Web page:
On Tuesday evening Federal Reserve Bank of Dallas President Richard Fischer, a non-voting alternate member of Federal Open Market Committee (FOMC) known for his hawkish stand against the Fed’s loose monetary policy of quantitative easing, spoke from Toronto, Canada before the C.D. Howe Institute Directors’ Dinner.
Investors worldwide are increasingly on edge listening attentively to public remarks from Fed members to gain a directional sense about where the Fed Reserve is headed during their upcoming FOMC meeting on June 18-19th with their massive $ 85 billion a month bond buying program, known as quantitative easing (QE3), consisting of $40 billion in mortgage backed securities and $45 billion in longer-term Treasury securities which Fed Chairman Bernanke pledged to continue as long as the U.S. jobless rate remains above 6.5% and inflation remains below the 2 percent target.
During the Tuesday evening speech from Toronto, Fischer admitted that the issue of the moment is not a meaningful threat to price stability from the Fed’s current monetary policy.
“The issue is job creation” he said.
The target of Fischer’s criticism for the slow creation of U.S. jobs rests squarely with politicians in Washington D.C. responsible for creating fiscal policy.
In his speech, Fischer admitted that U.S. fiscal policy is inhibiting the transmission of monetary policy into robust job creation.
“Until the Congress and the president provide a clear road map to restoring fiscal rectitude, economic growth will continue to be impeded by undue uncertainty about future tax rates, future government purchases, future retiree benefits and all manner of factors that prevent the U.S. from achieving its long-run potential” Fischer said.
Later in the speech, Fischer became even more blunt when he argued that the Federal Reserve has little chance to move the economy to full employment unless government leaders can work together to support economic growth.
“I argue that the Fed has no hope of moving the economy to full employment, despite having pulled out all the stops on the monetary front, unless our fiscal authorities get their act together” Fischer said.
Fischer gave specific recommendations about the types of fiscal policy changes that are in high demand on Capitol Hill to help stimulate growth in the U.S. economy, namely in the areas of the outdated U.S. tax code and its opaque regulatory environment.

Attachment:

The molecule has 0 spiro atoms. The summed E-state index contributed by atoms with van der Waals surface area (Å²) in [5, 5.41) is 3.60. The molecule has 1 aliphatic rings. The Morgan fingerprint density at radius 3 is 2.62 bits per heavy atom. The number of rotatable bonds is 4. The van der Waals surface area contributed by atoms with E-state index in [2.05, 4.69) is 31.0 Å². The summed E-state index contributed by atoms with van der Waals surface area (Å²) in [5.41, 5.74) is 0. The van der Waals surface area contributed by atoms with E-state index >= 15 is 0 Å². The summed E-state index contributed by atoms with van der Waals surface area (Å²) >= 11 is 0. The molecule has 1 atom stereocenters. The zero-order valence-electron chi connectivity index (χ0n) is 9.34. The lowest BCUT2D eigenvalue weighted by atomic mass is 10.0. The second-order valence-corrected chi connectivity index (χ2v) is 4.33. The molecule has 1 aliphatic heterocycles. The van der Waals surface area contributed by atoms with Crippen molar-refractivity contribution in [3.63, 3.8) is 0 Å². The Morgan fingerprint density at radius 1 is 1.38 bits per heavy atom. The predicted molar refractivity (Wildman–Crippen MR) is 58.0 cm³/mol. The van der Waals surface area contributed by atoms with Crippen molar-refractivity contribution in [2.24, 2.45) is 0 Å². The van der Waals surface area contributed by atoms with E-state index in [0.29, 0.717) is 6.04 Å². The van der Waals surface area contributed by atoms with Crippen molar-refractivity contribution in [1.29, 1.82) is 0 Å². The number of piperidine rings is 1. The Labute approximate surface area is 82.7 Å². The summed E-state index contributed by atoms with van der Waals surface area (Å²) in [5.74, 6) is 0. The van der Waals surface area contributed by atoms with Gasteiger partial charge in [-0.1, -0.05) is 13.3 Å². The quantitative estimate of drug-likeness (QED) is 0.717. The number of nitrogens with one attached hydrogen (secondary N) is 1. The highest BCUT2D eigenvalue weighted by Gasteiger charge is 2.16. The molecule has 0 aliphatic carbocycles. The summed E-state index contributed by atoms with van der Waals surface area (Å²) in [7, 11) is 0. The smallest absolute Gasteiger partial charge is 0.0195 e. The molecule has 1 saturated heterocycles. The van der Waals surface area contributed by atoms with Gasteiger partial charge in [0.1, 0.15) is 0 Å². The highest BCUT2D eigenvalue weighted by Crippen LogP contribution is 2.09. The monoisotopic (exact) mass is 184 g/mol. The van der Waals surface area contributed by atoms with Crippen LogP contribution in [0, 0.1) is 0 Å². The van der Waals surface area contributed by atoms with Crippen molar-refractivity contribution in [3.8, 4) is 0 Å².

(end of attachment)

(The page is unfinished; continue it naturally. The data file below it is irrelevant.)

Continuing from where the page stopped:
“Those economic agents with the wherewithal to expand payrolls and put the American people back to work must have confidence that our fiscal authorities and regulation makers—the legislative and the executive—will reorganize the tax code, spending habits and the regulatory regime so that the cheap and abundant money we at the Fed have made available to invest in job-creating capital expansion in the United States is put to use. Until then, I argue that the Fed is, at best, pushing on a string and, at worst, building up kindling for speculation and, eventually, a massive shipboard fire of inflation” Fischer said.
During the U.S. presidential election last November, President Obama and Republican candidate Mitt Romney both spoke about the need to lower the corporate tax rate and close tax loopholes that permit corporations and the wealthiest Americans to avoid paying U.S. taxes.
Obama proposed lowering the corporate tax rate to 28 percent from the current 35 percent top corporate rate while establishing a minimum tax on multinational corporations’ foreign earnings.
Mitt Romney proposed lowering the corporate tax rate to 25 percent and switching from taxing worldwide income to a territorial based tax system.
Despite the campaign tax reform proposals, little progress has made on Capitol Hill to reform the corporate tax code.
On May 21st Apple CEO Tim Cook testified before the Senate Permanent Subcommittee on Investigations about Apple’s role in taking advantage of tax loopholes in the U.S. corporate tax code to park over $100 billion offshore.
The grilling of CEO Tim Cook by Senate leaders exposed the public to tax loophole vulnerabilities that linger from retaining the U.S. corporate tax code.
Apple and a host of wealthy U.S. corporations are requesting a reformation of the corporate tax reform to create a greater incentive to re-allocate their billions in corporate profits back to the U.S.
Fisher On QE3
Fischer spoke about the need for a reduction in the Fed’s monthly $ 85 billion bond buying program while admitting that the 30 year rally in bonds is over.
“We cannot live in fear that gee whiz the market is going to be unhappy that we are not giving them more monetary cocaine” Fischer said.
“It would be prudent to dial back the rate of purchases we are making in mortgage-backed securities now that the housing market is in a good state, construction has started again, housing prices are appreciating significantly” Fischer told reporters.
On Tuesday Kansas City Fed President Esther George, a voting member of the FOMC, unlike Fed Reserve Bank of Dallas President Richard Fisher, released in a statement from New Mexico the following message:
“Waiting too long to acknowledge the economy’s progress and prepare markets for more normal policy settings carries no less risk than tightening too soon.”
* Correction: The last post from Sunday contained an inaccurate calendar date for the release of vehicle sales. It was inaccurately listed as occurring on Tuesday instead of Monday, the correct date that vehicles sales was released to the market.